Following a yearlong facilities study that began in 2017, it was determined that repurposing the former Beal Aerospace Technologies building into the new Frisco Public Library facility made the most financial sense for the city. Two years later, voters approved a $62 million bond measure in support of the new library.
Holley says in planning for the new space and the services to be offered there, she and the library staff studied the habits of library users, and also surveyed Frisco residents. “Once we kind of zoomed in on understanding what each of those user groups required, we made sure that we plugged their requirements into the plan.”
The result is a state-of-the-art facility equipped with expansive areas for children and teens, multiple conference rooms and study rooms that can be reserved, an audio and video production room, a large computer lab, a makerspace, a used books shop, a covered terrace, a quiet reading room that boasts floor-to-ceiling glass windows, a large gathering space capable of accommodating 300 people, and a space dubbed Creativity Commons where classes and other programming can take place.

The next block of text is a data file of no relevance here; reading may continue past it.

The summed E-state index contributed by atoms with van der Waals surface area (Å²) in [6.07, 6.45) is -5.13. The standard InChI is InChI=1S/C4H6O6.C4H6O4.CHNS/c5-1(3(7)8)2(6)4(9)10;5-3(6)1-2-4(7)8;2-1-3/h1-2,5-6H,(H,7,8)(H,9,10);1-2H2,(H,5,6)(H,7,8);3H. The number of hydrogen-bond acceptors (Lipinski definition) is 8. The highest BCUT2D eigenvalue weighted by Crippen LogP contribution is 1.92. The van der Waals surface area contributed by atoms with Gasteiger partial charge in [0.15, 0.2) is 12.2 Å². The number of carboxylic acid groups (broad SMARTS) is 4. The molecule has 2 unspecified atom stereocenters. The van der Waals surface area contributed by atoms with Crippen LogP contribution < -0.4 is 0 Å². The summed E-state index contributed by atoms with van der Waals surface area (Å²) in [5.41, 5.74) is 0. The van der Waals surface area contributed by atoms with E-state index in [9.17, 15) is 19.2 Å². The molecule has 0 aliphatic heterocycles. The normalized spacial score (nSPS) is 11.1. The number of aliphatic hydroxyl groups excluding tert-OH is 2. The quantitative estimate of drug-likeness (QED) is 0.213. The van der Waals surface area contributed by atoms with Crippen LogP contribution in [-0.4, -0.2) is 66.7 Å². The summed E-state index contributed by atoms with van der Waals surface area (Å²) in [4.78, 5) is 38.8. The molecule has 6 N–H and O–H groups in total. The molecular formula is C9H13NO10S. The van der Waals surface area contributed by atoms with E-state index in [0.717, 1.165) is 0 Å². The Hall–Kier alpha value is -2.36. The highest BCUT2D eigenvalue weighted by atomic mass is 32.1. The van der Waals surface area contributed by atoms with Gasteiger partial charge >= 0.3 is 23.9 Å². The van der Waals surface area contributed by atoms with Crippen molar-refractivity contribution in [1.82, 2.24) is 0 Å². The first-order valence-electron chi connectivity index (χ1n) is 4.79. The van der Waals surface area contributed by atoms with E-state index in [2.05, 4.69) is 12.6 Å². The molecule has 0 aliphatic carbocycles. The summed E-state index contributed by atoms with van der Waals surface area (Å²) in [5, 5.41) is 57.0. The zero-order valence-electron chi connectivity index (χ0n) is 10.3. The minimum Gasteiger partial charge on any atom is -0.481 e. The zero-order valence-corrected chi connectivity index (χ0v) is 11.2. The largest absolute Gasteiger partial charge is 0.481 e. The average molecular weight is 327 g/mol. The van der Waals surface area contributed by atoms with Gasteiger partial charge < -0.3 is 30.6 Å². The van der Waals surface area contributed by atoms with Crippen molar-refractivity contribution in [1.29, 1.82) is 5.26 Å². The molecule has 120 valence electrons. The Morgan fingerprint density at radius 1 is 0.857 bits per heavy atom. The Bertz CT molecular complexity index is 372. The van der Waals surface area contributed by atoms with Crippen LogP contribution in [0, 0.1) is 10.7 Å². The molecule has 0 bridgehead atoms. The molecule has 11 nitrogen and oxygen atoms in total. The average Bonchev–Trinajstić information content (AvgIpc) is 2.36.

The key to successfully designing the new library was identifying the needs of its users, Holley says.
“Once we understood what percentage of people are going to want conference rooms and study rooms, what percentage of people are going to be able to socially gather or lounge around, what percentage of people are only coming in to grab a book and leave, and what percentage of people are taking their children to programs, all of that informed how we laid it out and what we offered.”